Today, I wanted to talk about something that people fear far more than just traveling alone or staying in hostels. Today, I address the issues around Couchsurfing. I'll be couchsurfing in Florence next month, so it is something I thought would be good to share.
For those that don't know, the couchsurfing website allows you to set up a profile, kinda like on Facebook. You talk about things you like, places you have traveled to or would like to travel, and share a few pictures. The catch is, you set up this profile in order to find strangers in another country to stay with when you're traveling there.
|Grandma is APPALLED.|
"WAIT A MINUTE. WHAT?!" you might say. "Talking to strangers online and then going to their house in another country?! Do you WANT to be murdered and chopped into little pieces?!"
OK, don't get your panties in a twist, y'all. Yes, there are risks, which I will also address.
But first, the perks of couchsurfing:
- You meet a local person in the place you're going. They can give you local, insider tips about the city/country that fellow travelers just won't know. It's a great way to see the area from a different perspective other than just tourist.
- It's free! You don't pay to stay with your host. They offer you a couch (or bed, or mattress on the floor, or sleeping bag) to crash on for a few nights. However, you should probably bring your host something like a small gift or offer to cook or buy them dinner or drinks while you're there. It's just polite.
|Save some dough, make a new friend. Win-win situation.|
And now the risks:
- Clearly, you don't want someone to ax-murder you in your sleep. I will talk a little bit more about how to prevent this (and other things like sexual assault) in the "Tips" section below.
- Sometimes you just can't find a host. Popular cities are popular for a reason, and everyone wants to save money. People in big cities can be swamped with requests and it's not always easy to find someone to put you up.
So how can you couchsurf safely? Here are some of the things I follow every time I couchsurf (or host surfers).
- I, as a solo woman traveling, do not stay with male couchsurfing hosts. I just don't feel comfortable. Guys, I'm not saying you're all crazy rapists out to get us poor single ladies, but for me personally, it's just not something I'm OK with on my own. If I had a travel partner, whether that person was male or female, I would definitely feel differently. On the flip side, I also don't host single men traveling alone either. I typically only host women, but I've hosted a girl and guy traveling together before too.
- ALWAYS meet your host in a public place. Train station, bus station, ferry port, even a market; wherever other people are around. As a host, I always meet my surfers in public spots too. That way, if something feels really off about the situation, I can peace out easily and they can't come and find me. This is pretty much standard when meeting ANYONE in-person that you've "met" online.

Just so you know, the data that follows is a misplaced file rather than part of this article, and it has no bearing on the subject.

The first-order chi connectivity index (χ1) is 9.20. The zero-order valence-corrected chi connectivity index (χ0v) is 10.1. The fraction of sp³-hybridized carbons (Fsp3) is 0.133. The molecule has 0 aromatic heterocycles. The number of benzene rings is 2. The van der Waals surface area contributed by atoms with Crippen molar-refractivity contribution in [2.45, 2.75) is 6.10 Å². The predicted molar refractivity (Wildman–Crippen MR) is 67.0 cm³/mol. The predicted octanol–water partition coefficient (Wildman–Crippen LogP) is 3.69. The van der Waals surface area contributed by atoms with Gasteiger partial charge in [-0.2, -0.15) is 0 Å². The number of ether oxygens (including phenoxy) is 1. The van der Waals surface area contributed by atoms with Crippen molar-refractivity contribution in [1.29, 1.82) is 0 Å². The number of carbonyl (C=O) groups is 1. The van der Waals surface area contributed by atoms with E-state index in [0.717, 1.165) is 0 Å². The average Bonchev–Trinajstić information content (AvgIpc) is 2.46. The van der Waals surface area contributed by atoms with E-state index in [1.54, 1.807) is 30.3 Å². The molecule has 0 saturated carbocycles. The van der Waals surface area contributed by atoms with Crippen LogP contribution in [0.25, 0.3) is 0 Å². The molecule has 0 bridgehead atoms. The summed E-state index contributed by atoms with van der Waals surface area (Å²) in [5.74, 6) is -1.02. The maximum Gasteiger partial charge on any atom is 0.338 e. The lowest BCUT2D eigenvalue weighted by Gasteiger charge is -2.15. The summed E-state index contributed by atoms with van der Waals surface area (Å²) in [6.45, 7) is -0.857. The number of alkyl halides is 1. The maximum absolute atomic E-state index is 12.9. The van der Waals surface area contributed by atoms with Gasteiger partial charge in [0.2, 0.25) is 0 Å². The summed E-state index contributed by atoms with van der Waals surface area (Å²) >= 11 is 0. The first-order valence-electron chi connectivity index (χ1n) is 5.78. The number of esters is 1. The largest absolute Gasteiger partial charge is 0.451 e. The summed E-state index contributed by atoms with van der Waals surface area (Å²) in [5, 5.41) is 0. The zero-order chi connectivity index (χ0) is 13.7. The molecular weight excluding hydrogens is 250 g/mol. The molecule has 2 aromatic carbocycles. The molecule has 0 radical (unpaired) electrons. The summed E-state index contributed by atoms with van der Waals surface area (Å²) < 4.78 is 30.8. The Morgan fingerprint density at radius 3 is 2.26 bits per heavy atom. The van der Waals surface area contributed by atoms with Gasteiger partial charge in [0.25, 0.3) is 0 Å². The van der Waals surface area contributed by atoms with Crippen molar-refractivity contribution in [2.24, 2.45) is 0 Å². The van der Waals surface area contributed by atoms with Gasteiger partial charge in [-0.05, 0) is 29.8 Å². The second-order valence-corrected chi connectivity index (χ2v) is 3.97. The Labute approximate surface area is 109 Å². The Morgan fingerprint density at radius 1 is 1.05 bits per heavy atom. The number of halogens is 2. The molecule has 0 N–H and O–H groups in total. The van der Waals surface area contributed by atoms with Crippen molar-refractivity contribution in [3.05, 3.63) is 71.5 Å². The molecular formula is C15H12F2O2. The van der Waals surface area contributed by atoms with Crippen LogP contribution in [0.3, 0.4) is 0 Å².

- Beware sending out blanket surfing requests. This is where you make a post requesting a couch, to a general audience (i.e. Everyone who has an available couch in Rome, will see it), rather than to an individual person. There ARE creeps on CS, unfortunately, and they love these type of posts. I made the mistake of sending a blanket request for a couch in Paris and got a reply back from some dude talking about a threesome!
- Make sure to look at the person's reviews. It's hard when you're first starting out, because you don't have any reviews yourself right away, but I never host or surf with new people who don't have any reviews at all. You can now get reviews from your friends (by linking your CS profile to your Facebook profile), so there's little excuse for this anymore. It just looks a bit suspect, so I steer clear of those folks. Remember also that you can filter your search results for people who've had active profiles in the last week, people not above age 30, and people who've had their name and address verified. Whatever makes you feel safe.
- Last, but not least, if you are unsure if the person is suitable, ask them for their Facebook profile. Most people have Facebook, and use it the way the rest of us do: to talk to friends and family, and upload pictures of your daily life. If someone wants to hide this from you, that's sketch and you should be suspicious.
If you still don't feel comfortable couchsurfing or hosting, you can still meet people in different cities you are traveling to by going to CouchSurfing meet-ups.
|CSers meet in Vancouver (photo: lapir0.com)|
They are usually advertised on the CS groups you can join for particular cities. There may even be one in your own city you can try first. Either way, you can meet locals without feeling worried. The meetup is usually in a public place like a bar or restaurant. Then, if that assures you of your safety a little better, next time try couchsurfing! Really, it's a great way to get to know a city from a local perspective and it's a fun time.
Another good blog post I can recommend about the good and bad of couchsurfing is by Nomadic Chick. She goes pretty in-depth and the comments on the post are excellent too, so don't skip those.
Just remember, most people are just like you: safe, non-murderous, and just wants to meet a cool new person from another country.
Well, that's it today. What do you think about couchsurfing? Have you, or would you, try couchsurfing or hosting? Or do you think I'm just completely mad? Let me know in the comments!